Chile's index was at -0.34 in March, from -0.47 in February. The improvement owes to positive surprises from manufacturing and the monthly activity indicator (Imacec). Manufacturing production declined 1% year-over-year in February, better than the -2.8% expected by the market. The Imacec grew 1.45% in January, above market expectations, but remains weak. As economic growth remains frail, the unemployment rate continues to rise (up to 6.4% in February, coming in worse than market estimates at 6.3%), and the quality of jobs created deteriorated further. Overall, we expect an activity recovery in 2017 to 2.0% from the anticipated 1.5% in 2016; however the risks remain tilted to the downside.

Colombia's index worsened to -0.07 in March from 0.18 in February. All releases in March disappointed expectations: industrial production fell 0.15% year-over-year in January, while consensus was at 1.8%. Retail sales returned to a contraction after a brief pickup, falling 2.2% year-over-year when the market expected 3% growth. The labor market continued to loosen in February, with unemployment registering 11%. Similar to Chile, our expectation of a mild recovery to 2.3% this year from 2% in 2016 carries downside risks.

Peru's index was at -0.16 in March from 0.07 in February. GDP growth began the year on the right foot, boosted by natural resource sectors - monthly GDP rose 4.8% vis-à-vis the market’s 4.5% growth estimate. However, labor market conditions remained weak in February, with higher unemployment and slow employment growth. For 2017, we expect growth at 3.8% supported by higher terms of trade and a gradual recovery in domestic demand.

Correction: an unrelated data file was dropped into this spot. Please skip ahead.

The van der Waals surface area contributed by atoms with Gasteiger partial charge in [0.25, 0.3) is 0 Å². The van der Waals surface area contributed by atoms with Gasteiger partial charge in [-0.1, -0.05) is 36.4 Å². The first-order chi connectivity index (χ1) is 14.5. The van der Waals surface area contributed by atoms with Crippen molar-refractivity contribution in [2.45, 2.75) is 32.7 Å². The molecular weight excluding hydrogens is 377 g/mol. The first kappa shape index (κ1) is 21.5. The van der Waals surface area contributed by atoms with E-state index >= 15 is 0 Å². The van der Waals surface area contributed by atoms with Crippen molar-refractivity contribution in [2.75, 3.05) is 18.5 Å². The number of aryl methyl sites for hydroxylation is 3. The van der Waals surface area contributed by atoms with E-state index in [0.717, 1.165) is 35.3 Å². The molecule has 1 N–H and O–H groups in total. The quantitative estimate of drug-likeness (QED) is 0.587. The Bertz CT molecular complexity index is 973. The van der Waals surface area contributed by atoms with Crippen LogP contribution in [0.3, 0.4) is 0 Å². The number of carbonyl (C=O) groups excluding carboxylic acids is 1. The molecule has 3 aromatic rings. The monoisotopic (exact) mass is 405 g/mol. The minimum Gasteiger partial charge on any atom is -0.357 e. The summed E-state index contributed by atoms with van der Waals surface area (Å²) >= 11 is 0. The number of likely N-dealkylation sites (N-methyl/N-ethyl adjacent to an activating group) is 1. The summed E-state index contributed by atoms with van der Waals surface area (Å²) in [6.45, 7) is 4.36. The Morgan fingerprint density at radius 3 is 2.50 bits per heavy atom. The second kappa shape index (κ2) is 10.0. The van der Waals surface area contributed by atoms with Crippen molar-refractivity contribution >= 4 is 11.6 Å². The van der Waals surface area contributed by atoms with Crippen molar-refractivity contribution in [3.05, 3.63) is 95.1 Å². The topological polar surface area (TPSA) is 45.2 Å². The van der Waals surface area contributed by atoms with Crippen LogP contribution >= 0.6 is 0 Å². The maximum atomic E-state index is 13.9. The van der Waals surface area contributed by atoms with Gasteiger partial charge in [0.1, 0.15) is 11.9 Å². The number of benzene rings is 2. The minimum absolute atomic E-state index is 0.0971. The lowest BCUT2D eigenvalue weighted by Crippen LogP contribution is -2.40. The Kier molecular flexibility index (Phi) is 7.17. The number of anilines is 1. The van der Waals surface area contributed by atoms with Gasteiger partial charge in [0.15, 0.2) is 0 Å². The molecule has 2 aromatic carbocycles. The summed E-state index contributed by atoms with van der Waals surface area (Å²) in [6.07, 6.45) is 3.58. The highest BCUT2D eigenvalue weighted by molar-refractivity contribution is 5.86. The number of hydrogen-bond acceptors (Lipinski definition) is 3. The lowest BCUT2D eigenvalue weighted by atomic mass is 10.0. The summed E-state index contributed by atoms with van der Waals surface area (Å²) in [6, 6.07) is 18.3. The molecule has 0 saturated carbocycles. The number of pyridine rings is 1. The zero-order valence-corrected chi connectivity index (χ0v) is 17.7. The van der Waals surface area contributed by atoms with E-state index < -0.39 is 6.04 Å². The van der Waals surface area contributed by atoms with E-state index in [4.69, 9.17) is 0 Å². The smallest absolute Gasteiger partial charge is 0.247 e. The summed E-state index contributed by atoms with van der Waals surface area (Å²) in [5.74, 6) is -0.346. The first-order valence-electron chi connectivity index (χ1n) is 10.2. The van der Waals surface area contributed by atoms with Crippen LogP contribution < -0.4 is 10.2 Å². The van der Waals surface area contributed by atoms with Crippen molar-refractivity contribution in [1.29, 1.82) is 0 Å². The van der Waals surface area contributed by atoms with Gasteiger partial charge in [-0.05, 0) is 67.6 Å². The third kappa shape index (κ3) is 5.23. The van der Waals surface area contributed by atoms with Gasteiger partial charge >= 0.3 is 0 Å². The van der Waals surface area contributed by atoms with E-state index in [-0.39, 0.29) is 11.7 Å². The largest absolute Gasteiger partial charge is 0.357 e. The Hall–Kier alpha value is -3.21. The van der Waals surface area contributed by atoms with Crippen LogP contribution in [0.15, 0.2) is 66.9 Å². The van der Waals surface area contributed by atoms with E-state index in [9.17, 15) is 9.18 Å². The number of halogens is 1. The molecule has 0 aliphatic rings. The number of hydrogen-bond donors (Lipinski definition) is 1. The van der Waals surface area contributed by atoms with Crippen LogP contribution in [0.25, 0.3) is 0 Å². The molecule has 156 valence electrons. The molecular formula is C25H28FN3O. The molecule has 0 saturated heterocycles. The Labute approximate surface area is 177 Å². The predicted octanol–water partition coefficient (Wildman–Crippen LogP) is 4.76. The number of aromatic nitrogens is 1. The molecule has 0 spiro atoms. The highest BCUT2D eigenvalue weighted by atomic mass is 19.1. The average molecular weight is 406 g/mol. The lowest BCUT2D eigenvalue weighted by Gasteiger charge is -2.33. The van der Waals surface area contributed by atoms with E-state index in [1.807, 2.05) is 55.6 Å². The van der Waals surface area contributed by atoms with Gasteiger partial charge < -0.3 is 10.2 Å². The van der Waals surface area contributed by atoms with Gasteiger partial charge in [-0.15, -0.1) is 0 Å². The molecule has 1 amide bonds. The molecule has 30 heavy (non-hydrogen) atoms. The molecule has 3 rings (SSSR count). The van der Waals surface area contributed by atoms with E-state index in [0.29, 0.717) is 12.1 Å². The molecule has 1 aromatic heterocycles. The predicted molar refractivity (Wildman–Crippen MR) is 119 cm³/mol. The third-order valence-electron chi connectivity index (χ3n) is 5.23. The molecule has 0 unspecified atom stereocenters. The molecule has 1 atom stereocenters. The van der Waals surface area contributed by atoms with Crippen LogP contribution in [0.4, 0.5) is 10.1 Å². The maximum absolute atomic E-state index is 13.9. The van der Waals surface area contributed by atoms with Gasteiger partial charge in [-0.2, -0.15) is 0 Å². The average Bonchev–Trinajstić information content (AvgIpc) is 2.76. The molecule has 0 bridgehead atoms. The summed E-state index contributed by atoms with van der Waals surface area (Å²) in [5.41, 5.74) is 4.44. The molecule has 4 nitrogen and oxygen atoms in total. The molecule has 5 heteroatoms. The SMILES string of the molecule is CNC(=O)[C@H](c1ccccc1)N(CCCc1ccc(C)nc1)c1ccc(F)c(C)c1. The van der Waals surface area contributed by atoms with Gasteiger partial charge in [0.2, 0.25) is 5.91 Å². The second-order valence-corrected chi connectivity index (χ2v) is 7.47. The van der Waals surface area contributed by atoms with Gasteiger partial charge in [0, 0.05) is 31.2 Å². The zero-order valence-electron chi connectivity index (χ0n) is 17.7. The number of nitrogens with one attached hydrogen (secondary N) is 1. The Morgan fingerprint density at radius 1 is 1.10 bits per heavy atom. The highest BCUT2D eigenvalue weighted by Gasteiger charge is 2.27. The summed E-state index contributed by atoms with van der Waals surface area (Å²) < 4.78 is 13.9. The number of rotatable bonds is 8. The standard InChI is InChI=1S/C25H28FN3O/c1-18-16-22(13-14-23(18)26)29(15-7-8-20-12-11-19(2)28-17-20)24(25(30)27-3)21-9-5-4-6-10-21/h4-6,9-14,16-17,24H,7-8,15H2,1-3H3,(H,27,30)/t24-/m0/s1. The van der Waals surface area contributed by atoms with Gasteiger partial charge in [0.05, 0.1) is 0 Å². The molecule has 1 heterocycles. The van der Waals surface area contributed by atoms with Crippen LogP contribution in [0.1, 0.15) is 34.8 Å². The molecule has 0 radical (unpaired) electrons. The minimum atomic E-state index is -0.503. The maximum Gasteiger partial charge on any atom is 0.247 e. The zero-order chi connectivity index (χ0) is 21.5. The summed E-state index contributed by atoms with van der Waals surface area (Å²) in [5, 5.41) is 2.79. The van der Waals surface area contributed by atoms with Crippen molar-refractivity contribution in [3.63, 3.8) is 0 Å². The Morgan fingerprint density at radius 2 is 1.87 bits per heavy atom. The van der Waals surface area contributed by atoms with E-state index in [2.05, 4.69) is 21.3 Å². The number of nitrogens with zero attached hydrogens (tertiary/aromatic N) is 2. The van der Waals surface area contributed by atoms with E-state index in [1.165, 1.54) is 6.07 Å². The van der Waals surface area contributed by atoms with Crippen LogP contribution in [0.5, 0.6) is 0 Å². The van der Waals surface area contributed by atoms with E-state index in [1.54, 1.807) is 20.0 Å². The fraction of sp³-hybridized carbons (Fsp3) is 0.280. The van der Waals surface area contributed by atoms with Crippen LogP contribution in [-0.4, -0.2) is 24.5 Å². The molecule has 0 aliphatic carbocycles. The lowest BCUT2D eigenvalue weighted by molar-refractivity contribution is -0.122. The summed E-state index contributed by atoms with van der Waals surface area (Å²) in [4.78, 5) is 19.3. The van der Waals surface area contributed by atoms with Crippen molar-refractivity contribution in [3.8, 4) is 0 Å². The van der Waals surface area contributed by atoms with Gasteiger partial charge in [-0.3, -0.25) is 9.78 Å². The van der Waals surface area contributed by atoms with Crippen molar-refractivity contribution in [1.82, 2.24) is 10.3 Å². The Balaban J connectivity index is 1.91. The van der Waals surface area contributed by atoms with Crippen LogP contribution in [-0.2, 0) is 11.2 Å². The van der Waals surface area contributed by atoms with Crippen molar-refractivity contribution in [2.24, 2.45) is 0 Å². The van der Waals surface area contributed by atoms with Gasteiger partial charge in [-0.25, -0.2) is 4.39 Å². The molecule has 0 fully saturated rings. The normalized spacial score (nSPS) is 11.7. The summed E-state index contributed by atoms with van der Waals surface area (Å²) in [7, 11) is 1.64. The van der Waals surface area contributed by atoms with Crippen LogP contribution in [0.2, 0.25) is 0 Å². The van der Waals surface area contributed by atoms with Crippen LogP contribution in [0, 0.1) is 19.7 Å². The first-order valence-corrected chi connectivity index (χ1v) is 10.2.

Find our surprise indexes on Bloomberg:

LatAm: ITMRLAI

Brazil: ITMRBI

Mexico: ITMRMI

Chile: ITMRCHLI

Colombia: ITMRCOLI

Peru: ITMRPI

Find our surprise indexes on Broadcast:

LatAm: ITSLA

Brazil: ITSBR

Mexico: ITSMX

Chile: ITSCH

Colombia: ITSCO

Peru: ITSPR

Methodology Note

Our Itaú Surprise Index LatAm compares trends in economic activity indicators to what analysts had been expecting for them each month. The index considers the month that each indicator is released. Previously, the index was built considering the month that each indicator referred to. For instance, February’s industrial production released on March will be incorporated to March’s surprise index (before: February’s index).

The index is a GDP-weighted average of separate indexes for Brazil, Mexico, Chile, Colombia and Peru. An above-zero reading means good surprises. Below zero means disappointment. The index is a three-month average in order to avoid excess volatility.

We build the surprise index for each country using all activity indicators for which consensus estimates are normally provided in the Bloomberg survey. The weight of each indicator in the index depends on its importance for the economy. For example, GDP numbers enjoy a higher weight than consumer confidence and PMIs.

We use the deviation of the actual print from the consensus estimate (surprise), subtract the result from the historical average deviation and then divide the result by the standard deviation of the surprise. This methodology provides a better sense of how important was the surprise in each month.

The weight of each country in the aggregated LatAm Surprise Index depends on the size of its GDP. Brazil has the highest weight, followed by Mexico.

It’s worth noting that, due to revisions in the economic indicators and as lagged results are published (example: GDP), the surprise indexes may be revised.

Indicators on which the index is built:

Brazil: Caged Payrolls, Unemployment Rate, Exports, Imports, Retail Sales, Industrial Production, GDP, IBC-Br monthly GDP.

Mexico: Manufacturing PMI, Service PMI, Consumer Confidence, Investment, Industrial Production, Retail Sales, IGAE monthly GDP.

Chile: Manufacturing Production, Retail Sales, Unemployment Rate, Imacec monthly GDP.

Colombia: GDP, Industrial Production, Retail Sales, Unemployment Rate.

Peru: Monthly GDP, Unemployment Rate.


 

Luka Barbosa
Lourenço Paiva